That such activities are already taking place under the radar is well known. Every so often we hear of unscrupulous medical practitioners or lawyers who quietly negotiate the sale of kidneys, which are usually sold for an exorbitant fee. Although details of such transactions are never fully revealed, we can assume that the surgical treatment in both the removal and placement of the brokered kidney is shadowy at best. Legalizing and regulating the process of paid kidney transplants would, if nothing else, remove desperation as a factor in the transaction and ensure greater safety to both donor and receiver.

There are those who will undoubtedly argue that even if the price of a kidney was limited by government intervention, it might still be unaffordable for the less well-off. Perhaps, but surely that is precisely the same in other fields of health and well-being. Some families, for example, can afford to have their children’s teeth straightened by top-of-the-line orthodontists, while others have no choice but to allow their children to be practiced on by dental students. And bearers of private health insurance can often bypass the long waits for necessary examinations and treatments that those who rely solely on the health maintenance organizations (kupat cholim) must endure.

Not unexpectedly, objections based on moral, religious and ethical principles have been raised, but, really, have little substance. Voluntary donations from living donors have been declared to be acceptable and is even encouraged by even the most stringently applied standards. Kidneys transplanted from living donors have a greater chance of success than those removed from cadavers. And, finally, there is no mitzvah greater than one that saves the life of another, which has been likened to saving the entire world.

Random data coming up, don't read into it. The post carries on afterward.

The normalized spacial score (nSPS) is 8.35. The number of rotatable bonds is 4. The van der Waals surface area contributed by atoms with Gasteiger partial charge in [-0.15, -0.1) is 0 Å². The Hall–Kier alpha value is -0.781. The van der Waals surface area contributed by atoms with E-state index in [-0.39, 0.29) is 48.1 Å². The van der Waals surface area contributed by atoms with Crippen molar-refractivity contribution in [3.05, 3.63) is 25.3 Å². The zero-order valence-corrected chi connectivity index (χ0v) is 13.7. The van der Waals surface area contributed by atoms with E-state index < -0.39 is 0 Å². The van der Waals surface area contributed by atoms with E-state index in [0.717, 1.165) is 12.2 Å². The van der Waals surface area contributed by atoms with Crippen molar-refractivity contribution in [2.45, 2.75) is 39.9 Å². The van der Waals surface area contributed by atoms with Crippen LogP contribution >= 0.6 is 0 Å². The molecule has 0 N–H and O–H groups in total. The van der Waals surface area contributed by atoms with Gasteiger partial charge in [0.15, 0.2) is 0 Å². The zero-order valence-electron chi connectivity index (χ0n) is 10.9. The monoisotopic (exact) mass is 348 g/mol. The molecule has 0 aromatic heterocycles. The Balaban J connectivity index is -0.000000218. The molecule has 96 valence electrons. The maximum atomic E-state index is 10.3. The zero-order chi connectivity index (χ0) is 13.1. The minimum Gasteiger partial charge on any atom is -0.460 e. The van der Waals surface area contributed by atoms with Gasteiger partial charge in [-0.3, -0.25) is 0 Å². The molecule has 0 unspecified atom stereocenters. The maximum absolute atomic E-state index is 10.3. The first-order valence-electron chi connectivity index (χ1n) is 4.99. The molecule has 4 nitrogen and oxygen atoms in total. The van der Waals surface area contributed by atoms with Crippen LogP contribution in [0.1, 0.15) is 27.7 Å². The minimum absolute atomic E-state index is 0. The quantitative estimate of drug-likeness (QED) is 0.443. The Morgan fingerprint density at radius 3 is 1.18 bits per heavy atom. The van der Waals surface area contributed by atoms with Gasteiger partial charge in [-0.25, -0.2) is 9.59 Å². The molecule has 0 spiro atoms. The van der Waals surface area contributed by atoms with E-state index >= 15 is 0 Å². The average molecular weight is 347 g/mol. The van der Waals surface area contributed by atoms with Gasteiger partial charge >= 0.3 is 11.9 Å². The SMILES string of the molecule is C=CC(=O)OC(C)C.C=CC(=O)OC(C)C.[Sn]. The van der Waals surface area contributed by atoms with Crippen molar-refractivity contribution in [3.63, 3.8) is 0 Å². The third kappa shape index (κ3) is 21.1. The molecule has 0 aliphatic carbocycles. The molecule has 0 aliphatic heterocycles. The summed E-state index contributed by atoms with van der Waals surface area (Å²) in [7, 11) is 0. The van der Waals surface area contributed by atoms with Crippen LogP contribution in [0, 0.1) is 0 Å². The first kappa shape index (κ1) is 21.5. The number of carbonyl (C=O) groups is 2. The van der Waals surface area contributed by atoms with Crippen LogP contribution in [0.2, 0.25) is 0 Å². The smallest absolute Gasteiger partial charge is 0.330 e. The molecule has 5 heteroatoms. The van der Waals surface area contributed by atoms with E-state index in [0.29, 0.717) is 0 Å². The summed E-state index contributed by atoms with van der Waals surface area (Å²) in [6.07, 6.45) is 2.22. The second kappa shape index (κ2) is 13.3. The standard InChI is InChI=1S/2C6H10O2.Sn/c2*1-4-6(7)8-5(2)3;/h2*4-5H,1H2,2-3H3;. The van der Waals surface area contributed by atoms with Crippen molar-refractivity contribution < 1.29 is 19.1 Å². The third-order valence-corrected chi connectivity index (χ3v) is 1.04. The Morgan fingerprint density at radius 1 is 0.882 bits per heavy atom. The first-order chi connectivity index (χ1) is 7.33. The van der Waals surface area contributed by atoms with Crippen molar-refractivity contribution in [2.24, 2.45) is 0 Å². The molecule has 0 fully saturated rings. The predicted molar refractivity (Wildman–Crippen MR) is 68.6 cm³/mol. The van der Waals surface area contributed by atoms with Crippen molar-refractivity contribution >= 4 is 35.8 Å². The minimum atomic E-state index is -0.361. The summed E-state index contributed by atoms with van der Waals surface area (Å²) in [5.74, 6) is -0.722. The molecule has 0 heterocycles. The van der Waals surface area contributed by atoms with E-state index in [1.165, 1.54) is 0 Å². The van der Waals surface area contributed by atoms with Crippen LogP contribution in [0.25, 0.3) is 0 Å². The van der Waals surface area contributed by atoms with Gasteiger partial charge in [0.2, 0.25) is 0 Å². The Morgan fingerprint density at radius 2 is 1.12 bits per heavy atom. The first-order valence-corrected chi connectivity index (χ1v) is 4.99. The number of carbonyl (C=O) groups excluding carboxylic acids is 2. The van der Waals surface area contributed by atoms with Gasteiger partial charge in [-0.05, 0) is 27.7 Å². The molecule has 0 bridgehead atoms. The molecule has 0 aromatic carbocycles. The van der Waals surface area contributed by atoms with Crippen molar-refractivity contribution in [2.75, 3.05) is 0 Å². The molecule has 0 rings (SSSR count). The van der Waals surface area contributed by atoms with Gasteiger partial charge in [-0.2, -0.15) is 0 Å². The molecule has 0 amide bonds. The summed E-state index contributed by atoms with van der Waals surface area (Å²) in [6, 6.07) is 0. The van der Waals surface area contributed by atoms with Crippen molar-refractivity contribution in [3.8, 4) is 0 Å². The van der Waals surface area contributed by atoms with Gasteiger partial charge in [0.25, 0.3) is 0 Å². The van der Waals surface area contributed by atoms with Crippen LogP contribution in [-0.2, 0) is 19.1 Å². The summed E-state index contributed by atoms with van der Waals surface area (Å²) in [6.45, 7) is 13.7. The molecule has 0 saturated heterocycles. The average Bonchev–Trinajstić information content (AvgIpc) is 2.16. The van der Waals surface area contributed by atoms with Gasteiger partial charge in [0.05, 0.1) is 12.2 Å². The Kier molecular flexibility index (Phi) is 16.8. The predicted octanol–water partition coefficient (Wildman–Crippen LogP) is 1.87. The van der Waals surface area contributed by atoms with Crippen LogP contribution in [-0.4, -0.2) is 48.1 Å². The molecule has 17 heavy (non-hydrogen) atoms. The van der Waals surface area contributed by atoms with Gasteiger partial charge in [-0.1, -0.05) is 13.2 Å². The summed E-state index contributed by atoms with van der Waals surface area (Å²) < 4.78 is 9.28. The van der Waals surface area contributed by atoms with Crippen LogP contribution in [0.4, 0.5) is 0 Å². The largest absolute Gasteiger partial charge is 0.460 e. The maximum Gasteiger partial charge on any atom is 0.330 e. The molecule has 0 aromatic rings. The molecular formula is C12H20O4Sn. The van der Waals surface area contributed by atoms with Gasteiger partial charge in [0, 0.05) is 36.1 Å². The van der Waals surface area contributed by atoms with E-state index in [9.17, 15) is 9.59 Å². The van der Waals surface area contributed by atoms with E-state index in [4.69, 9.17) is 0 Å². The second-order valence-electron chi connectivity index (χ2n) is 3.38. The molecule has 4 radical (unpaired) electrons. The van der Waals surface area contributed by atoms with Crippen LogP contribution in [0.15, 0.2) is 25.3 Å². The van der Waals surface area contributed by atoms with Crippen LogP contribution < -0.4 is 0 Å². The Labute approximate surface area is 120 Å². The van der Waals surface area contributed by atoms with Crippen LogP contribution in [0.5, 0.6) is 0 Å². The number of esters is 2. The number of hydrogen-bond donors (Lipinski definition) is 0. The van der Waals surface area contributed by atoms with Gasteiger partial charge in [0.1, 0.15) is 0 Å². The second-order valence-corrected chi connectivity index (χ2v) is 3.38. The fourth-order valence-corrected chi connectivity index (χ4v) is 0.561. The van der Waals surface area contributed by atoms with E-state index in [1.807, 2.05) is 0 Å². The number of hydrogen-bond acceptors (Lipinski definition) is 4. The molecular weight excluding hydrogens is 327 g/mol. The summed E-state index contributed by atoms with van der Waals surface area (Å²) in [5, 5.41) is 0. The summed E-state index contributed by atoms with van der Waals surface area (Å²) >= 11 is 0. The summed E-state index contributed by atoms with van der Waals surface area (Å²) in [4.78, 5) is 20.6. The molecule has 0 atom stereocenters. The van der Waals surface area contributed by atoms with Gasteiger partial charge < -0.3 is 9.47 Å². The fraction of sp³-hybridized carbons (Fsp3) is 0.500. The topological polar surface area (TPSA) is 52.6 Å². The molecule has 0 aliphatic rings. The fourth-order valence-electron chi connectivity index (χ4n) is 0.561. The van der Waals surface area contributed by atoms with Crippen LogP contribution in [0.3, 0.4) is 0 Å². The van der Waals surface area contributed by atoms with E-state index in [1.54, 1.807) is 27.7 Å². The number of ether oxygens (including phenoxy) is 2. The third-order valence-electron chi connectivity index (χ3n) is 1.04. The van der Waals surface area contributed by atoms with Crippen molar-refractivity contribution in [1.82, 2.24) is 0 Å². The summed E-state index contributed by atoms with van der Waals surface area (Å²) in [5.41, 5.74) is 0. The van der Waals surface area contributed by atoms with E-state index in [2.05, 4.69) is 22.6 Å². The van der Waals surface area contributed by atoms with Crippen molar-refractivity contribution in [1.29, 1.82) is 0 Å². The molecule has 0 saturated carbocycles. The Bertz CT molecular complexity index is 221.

Our current Minister of Health, Aryeh Deri, is currently looking into how to control obesity and diabetes in response to the protests over the cancellation of the tax on sugary soft drinks. He must, in addition, look into how to narrow the waiting time for kidney transplants, including the possibility of creating a program of paying willing donors. Israel’s National Transplant Center has prepared detailed protocol covering all aspects of such a program, concluding that while there are most certainly drawbacks to commercializing the donorship of kidneys, the benefits are far too substantial to ignore. I urge Minister Deri to form a committee of representatives from varied and relevant specialists to look into this matter with an open mind and sensitive heart. The Shimmy’s and Leah’s of this country deserve nothing less.

About the Author
Born and raised on New York’s Lower East Side, Barry's family made aliya in 1985. He worked as a Technical Writer for most of his professional life (with a brief respite for a venture in catering) and currently provides ad hoc assistance to amutot in the preparation of requests for grants. And not inconsequently, he is a survivor of stage 4 bladder cancer, and though he doesn't wake up each day smelling the roses, he has an appreciation of what it means to be alive.